German Chancellor Gerhard Schroeder is pushing forward with plans to reform his country's social welfare system in an effort to bolster economic growth. But RFE/RL correspondent Roland Eggleston reports from Munich that Schroeder's efforts are meeting with opposition from within his own Social Democratic Party (SPD).
Munich, 9 August 1999 (RFE/RL) -- After nine months of hesitation, Chancellor Gerhard Schroeder and his closest aides have acted in the last few weeks to move the party away from traditional SPD policies and toward the political center. Schroeder calls the change in course a "modernization."
In practice, "modernization" implies an overhaul of Germany's complex and costly welfare state. It means discarding many traditional policies which labor unions and the left wing of the party want to retain.
Schroeder's team hopes the reforms will put new life into the economy and lead to more jobs. But they will also reduce the money available for health services, education policies, payments to the unemployed and social services such as home care for the aged. All are expected to suffer as Schroeder's finance minister, Hans Eichel, looks for savings of about $16 billion over the next three years.
Of course the social system will not carry the burden alone. The foreign service, the defense ministry and other departments are also slated for budget cuts. But it is the cutbacks in the welfare system that have split the party.
One of Schroeder's most public opponents within the SPD is the leader of the party's left wing, Reinhardt Klimmt, premier of the province of Saarland. He has several times accused the Chancellor of "betraying" the ideals of Social Democracy.
Another internal critic is Richard Hoppner, premier of the province of Saxony Anhalt, in what was formerly communist east Germany. Hoppner told journalists a few days ago that "an SPD government has an obligation to think in terms of social measures." He added that "no discussion of modernization should allow this fact to be forgotten."
A group of trade union leaders recently issued a statement acknowledging that Schroeder's goal is to make Germany more competitive and to bring unemployment below the current 10 percent. But they declared that his modernization policies cannot come at the cost of "social justice" -- by which they mean pensions, health care and other social benefits.
Public reaction is still unclear. One commentator said this weekend that the German public has cried out for years for a reform of the system but they don't want to bear the pain.
The test will come next month with elections in four provinces -- Brandenburg, Saarland, Thuringen and Saxony. Some commentators believe that the SPD will lose all four -- partly because of the internal feuding.
For Schroeder personally, the key date is the SPD party congress in December where representatives of all factions in the party will debate his program.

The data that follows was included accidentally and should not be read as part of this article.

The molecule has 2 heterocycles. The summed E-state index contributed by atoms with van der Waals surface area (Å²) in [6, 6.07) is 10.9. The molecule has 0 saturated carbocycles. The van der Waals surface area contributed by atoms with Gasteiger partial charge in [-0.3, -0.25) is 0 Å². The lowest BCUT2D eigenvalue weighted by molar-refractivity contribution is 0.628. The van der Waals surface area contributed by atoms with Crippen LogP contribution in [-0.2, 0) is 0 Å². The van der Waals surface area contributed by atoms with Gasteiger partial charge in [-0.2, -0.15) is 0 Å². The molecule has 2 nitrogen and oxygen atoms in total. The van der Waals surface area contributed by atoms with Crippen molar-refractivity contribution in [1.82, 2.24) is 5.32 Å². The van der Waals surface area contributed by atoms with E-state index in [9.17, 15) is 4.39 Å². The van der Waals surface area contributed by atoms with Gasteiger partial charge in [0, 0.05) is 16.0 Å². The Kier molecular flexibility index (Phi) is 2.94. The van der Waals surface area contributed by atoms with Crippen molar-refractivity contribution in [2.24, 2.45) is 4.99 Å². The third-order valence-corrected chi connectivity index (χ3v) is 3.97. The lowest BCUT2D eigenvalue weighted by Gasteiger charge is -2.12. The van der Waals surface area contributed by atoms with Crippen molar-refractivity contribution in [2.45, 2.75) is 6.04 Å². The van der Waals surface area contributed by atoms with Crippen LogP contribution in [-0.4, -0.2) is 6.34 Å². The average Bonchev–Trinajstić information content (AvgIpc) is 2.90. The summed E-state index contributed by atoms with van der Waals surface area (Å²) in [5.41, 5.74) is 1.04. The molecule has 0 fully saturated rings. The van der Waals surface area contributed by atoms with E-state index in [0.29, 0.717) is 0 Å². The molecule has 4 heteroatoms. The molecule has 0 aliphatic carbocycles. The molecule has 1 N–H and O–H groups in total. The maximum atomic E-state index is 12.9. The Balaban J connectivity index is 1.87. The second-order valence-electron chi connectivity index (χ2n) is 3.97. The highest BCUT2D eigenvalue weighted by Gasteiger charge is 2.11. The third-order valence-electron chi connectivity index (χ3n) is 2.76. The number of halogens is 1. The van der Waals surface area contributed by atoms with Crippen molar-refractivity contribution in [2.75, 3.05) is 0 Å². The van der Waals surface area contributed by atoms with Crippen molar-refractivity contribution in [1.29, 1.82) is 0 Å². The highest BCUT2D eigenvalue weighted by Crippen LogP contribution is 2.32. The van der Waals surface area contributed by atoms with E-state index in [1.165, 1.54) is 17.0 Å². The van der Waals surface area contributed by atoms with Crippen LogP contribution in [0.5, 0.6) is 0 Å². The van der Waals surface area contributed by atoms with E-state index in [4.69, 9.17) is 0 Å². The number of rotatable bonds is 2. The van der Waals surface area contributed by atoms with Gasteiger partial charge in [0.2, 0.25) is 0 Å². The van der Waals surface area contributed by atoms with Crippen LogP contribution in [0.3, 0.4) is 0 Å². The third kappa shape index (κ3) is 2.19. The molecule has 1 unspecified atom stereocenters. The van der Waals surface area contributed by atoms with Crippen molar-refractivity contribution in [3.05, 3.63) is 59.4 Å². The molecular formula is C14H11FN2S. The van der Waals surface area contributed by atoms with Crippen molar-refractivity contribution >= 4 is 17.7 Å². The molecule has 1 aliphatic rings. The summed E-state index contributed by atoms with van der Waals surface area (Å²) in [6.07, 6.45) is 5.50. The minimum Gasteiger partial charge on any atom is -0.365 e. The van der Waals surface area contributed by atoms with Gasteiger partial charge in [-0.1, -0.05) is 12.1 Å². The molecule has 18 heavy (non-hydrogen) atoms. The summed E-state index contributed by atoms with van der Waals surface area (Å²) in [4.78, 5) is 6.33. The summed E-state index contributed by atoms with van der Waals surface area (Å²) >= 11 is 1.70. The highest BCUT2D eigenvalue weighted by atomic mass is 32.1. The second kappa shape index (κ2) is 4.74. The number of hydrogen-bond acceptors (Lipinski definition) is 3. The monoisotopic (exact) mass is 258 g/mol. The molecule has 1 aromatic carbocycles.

German commentators expect the congress to be a battle for the soul of the SPD. Some draw parallels with the historic congress in Bad Godesberg in 1959. That is when the SPD switched from the extreme left to a policy based on the market economy -- the so-called "social market" model which guided German internal politics for many years.
Most German economic analysts agree that Germany's rigid system, including its labor market rules, must be overhauled if it is to remain competitive. This appears to be borne out by the latest rankings of global competitiveness by the World Economic Forum. They show that Germany has slipped to 25th place.
Some of Germany's labor practices appear very generous in comparison to those of its competitors. Germans are hard workers with a deserved reputation for the quality of their work. But high wages and long holidays coupled with other benefits have made most of its industrial goods expensive by world standards. Many of its leading industrial plants, such as Mercedes, Siemens and Hoechst have shifted a lot of production abroad because costs at home are too high. That has meant the loss of thousands of jobs in Germany.
Against this background, business circles have given Schroeders reform program. A spokeswoman for the Federation of German Industry tells RFE/RL that "Germany needs to get rid of outmoded practices holding it back. Otherwise it will lag behind in terms of competitiveness."
Many of Schroeder's views are similar to those of the British Labor Party, which also went through a long struggle between traditionalists and "modernizers" until the latter won.
A joint paper published recently by Schroeder and Britain's Labor Prime Minister Tony Blair argued that high spending by the state was a major cause of unemployment. It argued that social democratic parties once believed that more and more public money had to be spent on social policies and benefits, regardless of the cost to the nation. They said that in practice this led to high taxes and meant that less money was available for paying wages, therefore causing unemployment.
It is statements like these that have aroused the anger of Germany's labor unions and the SPD's left wing. They accuse Schroeder of preparing to throw overboard many of the social gains won in decades of struggle.
It is too early for anyone to predict whether Schroeder and his "modernizers" will succeed. The prospects will be clearer after next month's provincial elections. But it seems likely that Schroeder will have to fight many battles within his own party in the coming months.